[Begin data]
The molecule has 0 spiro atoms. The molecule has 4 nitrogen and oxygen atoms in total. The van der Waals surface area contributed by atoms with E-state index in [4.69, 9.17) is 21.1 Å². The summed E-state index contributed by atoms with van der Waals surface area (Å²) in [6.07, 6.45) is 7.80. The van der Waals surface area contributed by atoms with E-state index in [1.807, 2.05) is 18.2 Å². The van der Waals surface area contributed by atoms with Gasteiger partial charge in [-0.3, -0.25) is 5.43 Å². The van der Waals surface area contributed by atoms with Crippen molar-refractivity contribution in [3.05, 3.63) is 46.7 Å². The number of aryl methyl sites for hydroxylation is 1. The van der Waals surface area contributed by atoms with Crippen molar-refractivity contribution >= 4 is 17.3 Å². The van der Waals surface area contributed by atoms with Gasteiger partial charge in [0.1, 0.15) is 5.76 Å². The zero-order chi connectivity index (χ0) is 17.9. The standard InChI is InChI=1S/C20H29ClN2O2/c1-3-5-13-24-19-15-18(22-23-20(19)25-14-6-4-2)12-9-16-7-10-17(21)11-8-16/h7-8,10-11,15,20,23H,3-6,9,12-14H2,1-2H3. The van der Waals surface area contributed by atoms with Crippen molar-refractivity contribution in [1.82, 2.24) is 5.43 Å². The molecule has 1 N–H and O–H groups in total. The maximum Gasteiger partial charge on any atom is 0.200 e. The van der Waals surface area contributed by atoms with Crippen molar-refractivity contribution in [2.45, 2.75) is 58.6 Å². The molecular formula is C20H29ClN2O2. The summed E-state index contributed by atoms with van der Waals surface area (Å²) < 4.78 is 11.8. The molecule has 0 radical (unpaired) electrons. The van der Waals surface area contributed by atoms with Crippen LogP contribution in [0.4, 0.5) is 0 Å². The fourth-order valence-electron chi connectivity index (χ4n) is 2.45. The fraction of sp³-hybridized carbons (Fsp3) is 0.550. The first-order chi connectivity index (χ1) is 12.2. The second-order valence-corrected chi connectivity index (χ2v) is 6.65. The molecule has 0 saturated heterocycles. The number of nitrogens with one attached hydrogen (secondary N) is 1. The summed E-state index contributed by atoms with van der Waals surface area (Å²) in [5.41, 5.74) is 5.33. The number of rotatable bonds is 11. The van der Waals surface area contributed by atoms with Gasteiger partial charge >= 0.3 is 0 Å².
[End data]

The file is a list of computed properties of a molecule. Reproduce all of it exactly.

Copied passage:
The molecule has 0 spiro atoms. The molecule has 4 nitrogen and oxygen atoms in total. The van der Waals surface area contributed by atoms with E-state index in [4.69, 9.17) is 21.1 Å². The summed E-state index contributed by atoms with van der Waals surface area (Å²) in [6.07, 6.45) is 7.80. The van der Waals surface area contributed by atoms with E-state index in [1.807, 2.05) is 18.2 Å². The van der Waals surface area contributed by atoms with Gasteiger partial charge in [-0.3, -0.25) is 5.43 Å². The van der Waals surface area contributed by atoms with Crippen molar-refractivity contribution in [3.05, 3.63) is 46.7 Å². The number of aryl methyl sites for hydroxylation is 1. The van der Waals surface area contributed by atoms with Crippen molar-refractivity contribution >= 4 is 17.3 Å². The van der Waals surface area contributed by atoms with Gasteiger partial charge in [0.1, 0.15) is 5.76 Å². The zero-order chi connectivity index (χ0) is 17.9. The standard InChI is InChI=1S/C20H29ClN2O2/c1-3-5-13-24-19-15-18(22-23-20(19)25-14-6-4-2)12-9-16-7-10-17(21)11-8-16/h7-8,10-11,15,20,23H,3-6,9,12-14H2,1-2H3. The van der Waals surface area contributed by atoms with Crippen molar-refractivity contribution in [1.82, 2.24) is 5.43 Å². The molecule has 1 N–H and O–H groups in total. The maximum Gasteiger partial charge on any atom is 0.200 e. The van der Waals surface area contributed by atoms with Crippen molar-refractivity contribution in [2.45, 2.75) is 58.6 Å². The molecular formula is C20H29ClN2O2. The summed E-state index contributed by atoms with van der Waals surface area (Å²) < 4.78 is 11.8. The molecule has 0 radical (unpaired) electrons. The van der Waals surface area contributed by atoms with Crippen LogP contribution in [0.4, 0.5) is 0 Å². The fourth-order valence-electron chi connectivity index (χ4n) is 2.45. The fraction of sp³-hybridized carbons (Fsp3) is 0.550. The first-order chi connectivity index (χ1) is 12.2. The second-order valence-corrected chi connectivity index (χ2v) is 6.65. The molecule has 0 saturated heterocycles. The number of nitrogens with one attached hydrogen (secondary N) is 1. The summed E-state index contributed by atoms with van der Waals surface area (Å²) in [5.41, 5.74) is 5.33. The number of rotatable bonds is 11. The van der Waals surface area contributed by atoms with Gasteiger partial charge >= 0.3 is 0 Å².